Liked by 1 person

  12. I think it’s best to be honest, but it’s so hard when you know that an author has done all the work to write the book. I’m with you on that! I’m not a book basher, and I understand exactly how you feel. Sometimes I wonder if it makes us “higher” raters. Hmm… ❤ Great thought-provoking post!

    Liked by 2 people

  13. I’ve not had too many bad ARC reads. I mostly choose them carefully from NetGalley and Edelweiss. If there’s one that I don’t really enjoy I still read to the end and write a review. For example:
    I’m always honest and have never been swayed to praise a novel just to receive more ARCS. I sort of resent your comment that ‘tons’ of other bloggers would be dishonest in their reviews just to get more ARCS.
    I do not accept many author requests as I’ve not been happy with many of them and don’t want to squander any precious reading time.

    Liked by 1 person

    1. Thanks so much for your comments. I appreciate your opinions! Also so happy for you that you’ve not had too many bad ARCs! Like I said, I’m new to blogging and these are my first impressions.


  14. Being honest is important. I certainly dislike when a book is getting rave reviews, I decide to read it and find it is terrible. For example, I just read, “The Ghost Bride,” because it had excellent reviews. Well, the book started out interesting; however, as the story went on I felt the author was trying to “fill space” and the writing was like a beginning draft. This often happens with books lately, where I find books are getting terrific reviews, but they feel like they are still in draft stage and were rushed to print. SO, PLEASE, give an HONEST review… there are nice ways of saying the book was not well written, i.e plot was underdeveloped, flawed characters, etc. None of us want to waste time reading a book that still needed work. 🙂 Look forward to your reviews.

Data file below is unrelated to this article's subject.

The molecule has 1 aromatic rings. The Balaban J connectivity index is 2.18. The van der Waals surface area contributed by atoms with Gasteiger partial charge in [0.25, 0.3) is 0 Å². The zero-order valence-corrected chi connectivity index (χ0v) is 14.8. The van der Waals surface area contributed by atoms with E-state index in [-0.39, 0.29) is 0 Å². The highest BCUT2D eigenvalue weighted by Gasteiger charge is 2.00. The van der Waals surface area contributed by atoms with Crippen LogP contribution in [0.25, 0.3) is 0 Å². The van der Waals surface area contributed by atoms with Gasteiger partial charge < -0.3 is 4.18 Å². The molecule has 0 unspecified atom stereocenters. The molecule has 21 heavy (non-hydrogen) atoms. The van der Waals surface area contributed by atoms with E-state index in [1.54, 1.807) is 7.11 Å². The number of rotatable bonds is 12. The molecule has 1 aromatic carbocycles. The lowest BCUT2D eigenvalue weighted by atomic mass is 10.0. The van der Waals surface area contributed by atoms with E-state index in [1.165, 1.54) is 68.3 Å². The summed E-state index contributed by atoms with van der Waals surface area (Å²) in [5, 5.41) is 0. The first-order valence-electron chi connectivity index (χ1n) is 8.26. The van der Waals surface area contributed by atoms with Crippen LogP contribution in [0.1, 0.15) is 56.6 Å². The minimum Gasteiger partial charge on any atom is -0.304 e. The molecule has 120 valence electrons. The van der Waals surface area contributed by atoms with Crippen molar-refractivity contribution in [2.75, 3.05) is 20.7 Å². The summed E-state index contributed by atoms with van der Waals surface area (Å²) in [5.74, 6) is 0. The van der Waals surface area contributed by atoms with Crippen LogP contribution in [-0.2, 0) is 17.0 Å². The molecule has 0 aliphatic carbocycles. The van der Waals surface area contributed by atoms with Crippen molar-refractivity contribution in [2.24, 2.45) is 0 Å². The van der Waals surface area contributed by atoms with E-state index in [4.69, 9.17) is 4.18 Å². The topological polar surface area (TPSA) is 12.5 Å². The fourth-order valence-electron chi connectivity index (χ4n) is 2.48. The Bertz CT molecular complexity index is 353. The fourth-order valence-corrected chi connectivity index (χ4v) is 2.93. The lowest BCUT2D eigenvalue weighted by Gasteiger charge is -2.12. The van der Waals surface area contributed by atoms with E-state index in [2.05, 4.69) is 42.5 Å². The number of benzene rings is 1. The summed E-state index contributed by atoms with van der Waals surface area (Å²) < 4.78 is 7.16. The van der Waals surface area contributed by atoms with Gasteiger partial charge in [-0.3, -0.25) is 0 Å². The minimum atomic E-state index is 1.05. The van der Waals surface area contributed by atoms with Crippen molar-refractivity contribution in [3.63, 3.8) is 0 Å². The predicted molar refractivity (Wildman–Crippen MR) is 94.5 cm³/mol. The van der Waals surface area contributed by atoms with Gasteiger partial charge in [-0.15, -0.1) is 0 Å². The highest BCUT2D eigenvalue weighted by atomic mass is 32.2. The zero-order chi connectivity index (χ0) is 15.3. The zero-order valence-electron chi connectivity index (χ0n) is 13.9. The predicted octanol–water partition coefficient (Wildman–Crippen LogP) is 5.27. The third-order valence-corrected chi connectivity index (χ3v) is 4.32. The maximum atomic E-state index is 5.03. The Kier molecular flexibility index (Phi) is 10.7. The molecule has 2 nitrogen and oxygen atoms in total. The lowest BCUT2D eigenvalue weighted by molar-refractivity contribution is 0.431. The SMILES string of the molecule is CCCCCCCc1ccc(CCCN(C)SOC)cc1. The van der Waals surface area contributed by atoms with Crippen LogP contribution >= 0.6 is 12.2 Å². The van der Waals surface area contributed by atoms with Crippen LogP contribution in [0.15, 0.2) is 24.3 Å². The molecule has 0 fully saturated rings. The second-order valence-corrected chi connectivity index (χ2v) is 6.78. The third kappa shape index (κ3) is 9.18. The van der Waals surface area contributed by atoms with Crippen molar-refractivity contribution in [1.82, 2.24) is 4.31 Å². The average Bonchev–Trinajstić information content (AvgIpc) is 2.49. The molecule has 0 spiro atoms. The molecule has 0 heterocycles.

Liked by 2 people

  15. I have done a lot of textbook reviews in the past and recently thought it might be fun to get into NetGalley. I signed up but now that I see your struggle, perhaps I will put that on hold! Thanks for sharing this post and for stopping by my blog!

    Liked by 1 person

    1. I say go for it! You def have to research beforehand before you request a book to try and get only the ones you THINK you will like. No guarantees at all though. Having said that, I have read some amazing books on NetGalley! (No Exit was one that pops to mind)

      Liked by 1 person

  16. This is my daily struggle I can’t make myself give an arc less than 3 stars, i feel so rude, and uh i just can’t, i know i should be honest, but seriously why would i hurt the author’s feelings? And I cherish authors so much, so I can’t bring myself to write a bad review, i write the good stuff and in the end i mention what bothered me briefly,